BMCR 2003.01.35

Abortion in the Ancient World

, Abortion in the ancient world. Duckworth classical essays. London: Duckworth Academic, 2002. viii, 264 pages ; 25 cm.. ISBN 0715630806 £40.00.

A thorough survey of the evidence for abortion in the ancient world, unprejudiced by a modern agenda, has been wanted for a long time, especially in view of the ongoing debate about the effectiveness of ancient contraception. Kapparis’ sources go from Hesiod to Augustine and include some fairly obscure ones whose introduction to English-language readers is very welcome. He provides a broad overview of the whole question, with some new interpretations of specific points.

Chapter 1, “Methods of abortion: science and superstition”, looks at the methods available in the ancient world, through drugs (administered orally, through pessaries or external application), surgery and other ‘mechanical’ means, and magic. The methods available may have been much the same as those that were on offer until the 1950s (31), but there is no doubt that they were all perceived, at least by men, as dangerous, and greater effectiveness brought greater danger.

Chapter 2, “When does human life begin?”, surveys the theories which are mainly found in philosophical texts about life beginning at conception as the Pythagoreans thought, at birth as Diogenes and the Stoics said, or somewhere in between, the ‘gradualist’ view which Kapparis thinks predominated. He shows that the answer to the question did not necessarily determine people’s attitudes to abortion; some who did not accept the foetus as a living entity still disapproved of abortion for other reasons. He notes that Exodus 21.22-4 in its Hebrew original and its Latin translation does not classify the causing of miscarriage (it is not clear whether the act is meant to be deliberate) as homicide, but the LXX version does, if it is in the later stages of pregnancy; this passage, which is the only biblical reference to abortion, had little influence on the attitude of the Church Fathers.

Chapter 3, “The doctor’s dilemma”, discusses the circumstances in which doctors found abortion acceptable, and the significance of the Hippocratic Oath’s apparent prohibition of the practice: “I will not give to a woman a pessary to procure an abortion”. Kapparis thinks that the Oath intended to ban all forms of abortion but was worded with sufficient vagueness to allow much scope for individual interpretation, so that doctors were still willing to induce ‘therapeutic’ abortions to save the mother.

Chapter 4, “The woman’s point of view”, considers why women risked the dangers of abortion. He sees the social punishment of women for adultery as much more significant than is usually acknowledged, e.g. through exclusion from activities outside the home, and domestic reprisals from their families, and therefore a strong incentive to use abortion to conceal extra-marital pregnancy.

Chapter 5, “The man’s point of view”, surveys the reasons men gave for objecting to abortion. Kapparis detects a change from the time of Augustus onwards in the perception of the foetus rather than the father as the primary ‘victim’ of abortion and relates this to Augustus’ pro-family legislation. He makes the interesting suggestion that Greek cities did not want a high birth-rate but Rome and Achaemenid Persia did, so they tended to see abortion as a threat to the state (this assumes that abortion was demographically significant, which is another question). He does not make much of the big advantage, from the father’s point of view, that exposure or infanticide had over abortion: it enabled the decision to be based on the child’s sex. If, as Kapparis states (143), abortion “was a women’s issue not a family issue”, then it is not surprising that male authors treated it with as much suspicion as they did other matters where women decided things for themselves.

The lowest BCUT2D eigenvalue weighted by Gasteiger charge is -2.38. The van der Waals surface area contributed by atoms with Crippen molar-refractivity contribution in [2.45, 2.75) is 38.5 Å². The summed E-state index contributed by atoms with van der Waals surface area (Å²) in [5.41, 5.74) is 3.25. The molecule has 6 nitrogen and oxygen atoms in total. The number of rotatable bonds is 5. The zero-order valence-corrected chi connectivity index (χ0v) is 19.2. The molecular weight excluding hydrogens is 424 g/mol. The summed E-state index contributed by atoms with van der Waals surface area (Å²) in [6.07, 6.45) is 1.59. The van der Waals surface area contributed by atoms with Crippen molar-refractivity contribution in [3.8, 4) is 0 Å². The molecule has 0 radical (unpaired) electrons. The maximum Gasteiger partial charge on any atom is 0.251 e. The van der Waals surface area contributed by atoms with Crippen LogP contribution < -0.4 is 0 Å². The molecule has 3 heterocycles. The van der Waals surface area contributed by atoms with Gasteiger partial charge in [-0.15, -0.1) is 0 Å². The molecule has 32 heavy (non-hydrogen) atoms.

Chapter 6, “Abortion and the law”, discusses whether abortion was illegal, concentrating on two legal cases: a fragmentary speech of Lysias, and the case of the “Milesian woman” reported by Cicero. The identification that Kapparis makes between Lysias’ “wife of Antigenes” and the “wife of Antigenes” who had a miscarriage or abortion in a Hippocratic text ( Epid. 1.2.19) is a tempting one, but the setting for the cases in the Epidemics is not usually Athens. Kapparis shows that abortion was not normally considered particularly offensive to the gods. He is certainly right that there was no general law against it before the time of Septimius Severus, and attempts to have it punished had to be made under interpretation of homicide laws. According to him, Severus and Caracalla criminalized abortion for the first time, and he analyzes the relevant legal texts carefully. They refer to a rescript exiling a woman for carrying out an abortion, but two of the three specifically say that it is without her husband’s consent; one in fact explains that it is after a divorce. I should have thought it more likely that the prohibition originally applied to this specific circumstance, reacting to an individual case (and it would be a logical concomitant of other legislation on the pregnant divorcee), as argued by Jane Gardner;1 the restriction on its application was no longer relevant in the 6th century and was therefore omitted in one of the passages in the Digest. This would mean, as Gardner says, that abortion by an unmarried woman, or by a married woman with her husband’s consent, remained unaffected by the law. Administering drugs to cause an abortion was made illegal around the same time,2 but that was part of an attempt to control the trade in dangerous drugs of various sorts.